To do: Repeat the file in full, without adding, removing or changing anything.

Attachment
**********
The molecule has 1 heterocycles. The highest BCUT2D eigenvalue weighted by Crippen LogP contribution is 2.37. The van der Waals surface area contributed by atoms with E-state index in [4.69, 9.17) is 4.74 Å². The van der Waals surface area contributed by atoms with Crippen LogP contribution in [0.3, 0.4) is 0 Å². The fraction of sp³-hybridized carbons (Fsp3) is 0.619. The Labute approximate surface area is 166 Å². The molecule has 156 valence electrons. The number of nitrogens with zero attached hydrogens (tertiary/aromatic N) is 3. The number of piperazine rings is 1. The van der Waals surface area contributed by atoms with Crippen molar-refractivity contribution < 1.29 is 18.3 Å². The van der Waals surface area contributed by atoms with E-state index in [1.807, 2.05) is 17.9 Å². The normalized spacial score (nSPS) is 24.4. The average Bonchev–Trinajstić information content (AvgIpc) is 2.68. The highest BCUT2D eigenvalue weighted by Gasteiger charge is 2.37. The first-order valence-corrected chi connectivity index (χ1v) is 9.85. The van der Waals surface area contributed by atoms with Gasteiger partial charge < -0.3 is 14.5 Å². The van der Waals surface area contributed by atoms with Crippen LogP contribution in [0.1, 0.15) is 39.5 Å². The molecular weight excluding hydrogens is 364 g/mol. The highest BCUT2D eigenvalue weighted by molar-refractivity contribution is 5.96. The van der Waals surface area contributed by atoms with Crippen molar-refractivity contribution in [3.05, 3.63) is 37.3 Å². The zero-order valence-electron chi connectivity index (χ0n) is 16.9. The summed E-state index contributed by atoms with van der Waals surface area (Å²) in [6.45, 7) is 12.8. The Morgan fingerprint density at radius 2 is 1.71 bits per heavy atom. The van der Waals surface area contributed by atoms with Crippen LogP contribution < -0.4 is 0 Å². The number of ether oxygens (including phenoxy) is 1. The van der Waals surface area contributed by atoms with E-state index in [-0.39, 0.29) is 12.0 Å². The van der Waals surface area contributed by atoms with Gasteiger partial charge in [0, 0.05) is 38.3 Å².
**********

The molecule has 1 heterocycles. The highest BCUT2D eigenvalue weighted by Crippen LogP contribution is 2.37. The van der Waals surface area contributed by atoms with E-state index in [4.69, 9.17) is 4.74 Å². The van der Waals surface area contributed by atoms with Crippen LogP contribution in [0.3, 0.4) is 0 Å². The fraction of sp³-hybridized carbons (Fsp3) is 0.619. The Labute approximate surface area is 166 Å². The molecule has 156 valence electrons. The number of nitrogens with zero attached hydrogens (tertiary/aromatic N) is 3. The number of piperazine rings is 1. The van der Waals surface area contributed by atoms with Crippen molar-refractivity contribution < 1.29 is 18.3 Å². The van der Waals surface area contributed by atoms with E-state index in [1.807, 2.05) is 17.9 Å². The normalized spacial score (nSPS) is 24.4. The average Bonchev–Trinajstić information content (AvgIpc) is 2.68. The highest BCUT2D eigenvalue weighted by Gasteiger charge is 2.37. The first-order valence-corrected chi connectivity index (χ1v) is 9.85. The van der Waals surface area contributed by atoms with Gasteiger partial charge < -0.3 is 14.5 Å². The van der Waals surface area contributed by atoms with Crippen LogP contribution in [0.1, 0.15) is 39.5 Å². The molecular weight excluding hydrogens is 364 g/mol. The highest BCUT2D eigenvalue weighted by molar-refractivity contribution is 5.96. The van der Waals surface area contributed by atoms with Crippen molar-refractivity contribution in [3.05, 3.63) is 37.3 Å². The zero-order valence-electron chi connectivity index (χ0n) is 16.9. The summed E-state index contributed by atoms with van der Waals surface area (Å²) in [6.45, 7) is 12.8. The Morgan fingerprint density at radius 2 is 1.71 bits per heavy atom. The van der Waals surface area contributed by atoms with Crippen LogP contribution < -0.4 is 0 Å². The number of ether oxygens (including phenoxy) is 1. The van der Waals surface area contributed by atoms with E-state index in [-0.39, 0.29) is 12.0 Å². The van der Waals surface area contributed by atoms with Gasteiger partial charge in [0, 0.05) is 38.3 Å².